Aqaba is Jordan's window on the Red Sea. Historically the same city as Eilat on the Israeli side of the border, plans for a shared international airport and other forms of cooperation have cooled down in the past few years during a period of political tension.
Ferries run regularly from Aqaba across to Nuweiba on Egypt's Sinai peninsula, bypassing Israel and the sometimes complicated border arrangements.
By bus or car
The Desert Highway terminates in Aqaba. There are frequent buses to Amman and other points along the highway.
The Israeli border at Arava (for Eilat) is only a short hop away. The Saudi Arabian checkpoint is also visible on a clear day, but visitors without a visa can only look.
Aqaba Fort. Originally dating to the 14th century, although the present structure was built by the Mamluke sultan Qansawh el-Ghawri (1501-1516) and has been revised many times since then.
Scuba diving is the most popular sport. Aqaba Gulf Divers (formerly Arab Divers), 3/5 Ma`an Street, though it can be reached off of Corniche Street, phone 03 2031808, is a very professional operator with fairly new equipment and decent prices. Introductory dives, for those who've never gone before, can be arranged for JD25. A similar refresher dive, for those of us certified but out of practice, is JD30.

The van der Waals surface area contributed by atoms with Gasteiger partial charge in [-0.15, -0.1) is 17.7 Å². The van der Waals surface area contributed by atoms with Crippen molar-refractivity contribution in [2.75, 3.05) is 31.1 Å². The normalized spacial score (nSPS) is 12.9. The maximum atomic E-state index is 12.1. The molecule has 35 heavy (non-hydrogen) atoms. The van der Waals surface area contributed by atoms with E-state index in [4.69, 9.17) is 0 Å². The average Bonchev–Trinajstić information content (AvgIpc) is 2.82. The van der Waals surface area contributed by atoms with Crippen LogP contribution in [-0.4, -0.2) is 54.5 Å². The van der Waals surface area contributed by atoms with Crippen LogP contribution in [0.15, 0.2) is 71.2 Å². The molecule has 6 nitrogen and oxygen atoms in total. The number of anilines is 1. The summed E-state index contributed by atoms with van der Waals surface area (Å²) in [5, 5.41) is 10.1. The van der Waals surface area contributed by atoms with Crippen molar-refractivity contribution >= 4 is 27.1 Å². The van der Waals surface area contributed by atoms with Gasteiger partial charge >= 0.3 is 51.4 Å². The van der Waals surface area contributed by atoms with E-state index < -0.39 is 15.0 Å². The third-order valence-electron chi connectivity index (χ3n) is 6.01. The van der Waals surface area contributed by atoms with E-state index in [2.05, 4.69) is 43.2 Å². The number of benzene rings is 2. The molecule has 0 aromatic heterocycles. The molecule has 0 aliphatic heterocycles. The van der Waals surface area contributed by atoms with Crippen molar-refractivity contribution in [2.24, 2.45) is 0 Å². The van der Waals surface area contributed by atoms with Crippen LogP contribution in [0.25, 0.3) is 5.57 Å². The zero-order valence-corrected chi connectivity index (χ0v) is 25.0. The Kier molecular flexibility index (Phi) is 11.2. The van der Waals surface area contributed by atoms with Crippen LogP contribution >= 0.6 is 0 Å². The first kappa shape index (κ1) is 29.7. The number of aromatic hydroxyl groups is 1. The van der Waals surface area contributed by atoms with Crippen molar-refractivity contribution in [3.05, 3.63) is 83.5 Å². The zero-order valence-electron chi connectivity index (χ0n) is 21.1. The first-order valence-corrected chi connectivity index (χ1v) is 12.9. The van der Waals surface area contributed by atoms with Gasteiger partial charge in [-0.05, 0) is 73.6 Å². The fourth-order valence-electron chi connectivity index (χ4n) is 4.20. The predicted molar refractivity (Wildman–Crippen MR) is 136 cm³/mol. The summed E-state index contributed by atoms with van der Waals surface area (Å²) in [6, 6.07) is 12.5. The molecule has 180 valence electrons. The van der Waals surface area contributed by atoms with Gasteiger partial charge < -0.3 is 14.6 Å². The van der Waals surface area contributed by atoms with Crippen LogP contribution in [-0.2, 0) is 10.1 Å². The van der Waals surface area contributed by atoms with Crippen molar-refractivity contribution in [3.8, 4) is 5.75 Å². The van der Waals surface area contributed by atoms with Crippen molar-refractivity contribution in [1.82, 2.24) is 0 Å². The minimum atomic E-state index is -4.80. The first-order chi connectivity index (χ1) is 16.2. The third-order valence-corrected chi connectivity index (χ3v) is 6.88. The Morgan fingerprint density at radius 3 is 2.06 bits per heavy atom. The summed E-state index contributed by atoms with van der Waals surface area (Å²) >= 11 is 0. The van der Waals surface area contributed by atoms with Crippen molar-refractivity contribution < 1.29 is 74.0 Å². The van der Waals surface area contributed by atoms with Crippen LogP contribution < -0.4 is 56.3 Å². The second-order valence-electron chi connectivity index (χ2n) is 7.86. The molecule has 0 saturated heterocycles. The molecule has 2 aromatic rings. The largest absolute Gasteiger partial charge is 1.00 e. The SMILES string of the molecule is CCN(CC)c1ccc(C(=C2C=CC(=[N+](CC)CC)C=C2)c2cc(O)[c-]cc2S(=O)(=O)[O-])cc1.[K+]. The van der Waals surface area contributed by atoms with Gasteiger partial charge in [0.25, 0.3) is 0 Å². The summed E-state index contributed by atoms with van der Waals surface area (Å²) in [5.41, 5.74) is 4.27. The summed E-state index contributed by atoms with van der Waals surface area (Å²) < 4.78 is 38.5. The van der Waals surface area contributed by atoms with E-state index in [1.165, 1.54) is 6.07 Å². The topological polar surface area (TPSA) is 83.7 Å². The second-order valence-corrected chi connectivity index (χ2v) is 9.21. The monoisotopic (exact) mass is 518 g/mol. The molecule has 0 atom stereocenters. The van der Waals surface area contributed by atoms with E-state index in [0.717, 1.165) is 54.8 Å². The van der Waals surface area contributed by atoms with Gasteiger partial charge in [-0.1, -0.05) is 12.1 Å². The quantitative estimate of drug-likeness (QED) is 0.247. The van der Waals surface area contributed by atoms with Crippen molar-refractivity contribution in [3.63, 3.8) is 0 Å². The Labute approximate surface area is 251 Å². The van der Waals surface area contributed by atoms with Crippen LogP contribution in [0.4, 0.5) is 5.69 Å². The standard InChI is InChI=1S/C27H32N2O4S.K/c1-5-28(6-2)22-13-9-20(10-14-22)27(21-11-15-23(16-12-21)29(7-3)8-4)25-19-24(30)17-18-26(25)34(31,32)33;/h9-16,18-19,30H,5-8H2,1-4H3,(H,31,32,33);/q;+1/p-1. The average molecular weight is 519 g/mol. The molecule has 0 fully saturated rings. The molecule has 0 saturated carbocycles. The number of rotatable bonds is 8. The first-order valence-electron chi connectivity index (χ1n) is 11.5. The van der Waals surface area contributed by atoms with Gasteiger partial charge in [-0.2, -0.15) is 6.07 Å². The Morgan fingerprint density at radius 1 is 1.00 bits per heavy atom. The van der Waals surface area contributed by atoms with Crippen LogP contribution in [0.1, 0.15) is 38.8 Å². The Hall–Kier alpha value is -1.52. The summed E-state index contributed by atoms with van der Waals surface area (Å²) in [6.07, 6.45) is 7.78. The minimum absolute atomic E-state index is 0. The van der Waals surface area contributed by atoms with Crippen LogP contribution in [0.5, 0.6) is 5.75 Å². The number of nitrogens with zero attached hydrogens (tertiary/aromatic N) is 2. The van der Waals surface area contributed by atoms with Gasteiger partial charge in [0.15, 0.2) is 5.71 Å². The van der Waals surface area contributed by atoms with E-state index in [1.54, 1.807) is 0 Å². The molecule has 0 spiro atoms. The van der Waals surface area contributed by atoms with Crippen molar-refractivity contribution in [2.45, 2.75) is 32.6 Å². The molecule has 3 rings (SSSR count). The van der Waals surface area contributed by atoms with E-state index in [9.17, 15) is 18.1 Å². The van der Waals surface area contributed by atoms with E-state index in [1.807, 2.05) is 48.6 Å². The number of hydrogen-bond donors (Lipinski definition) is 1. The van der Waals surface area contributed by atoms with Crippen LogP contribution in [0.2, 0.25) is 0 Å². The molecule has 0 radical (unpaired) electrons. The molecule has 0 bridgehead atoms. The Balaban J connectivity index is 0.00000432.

Internet Cafes are everywhere, but most charge an unreasonable JD2/hour. The Red Sea Internet Cafe has surprisingly fast connections and charges only a half dinar per hour.
One of the finest, if not the finest restaurant in town is The Royal Yacht Club. It is situated next to the water in an upscale neigborhood. They serve exquisite fare(mostly seafood fresh from the sea)for prices that are reasonable by Western standards. Service is fast and courteous.
Dweik Hotel (1) has small rooms, but bathrooms are in good condition. Some rooms have TV, with access to satellite channels, but you do have to get the front desk to tune the satellite for you. 20 JD/night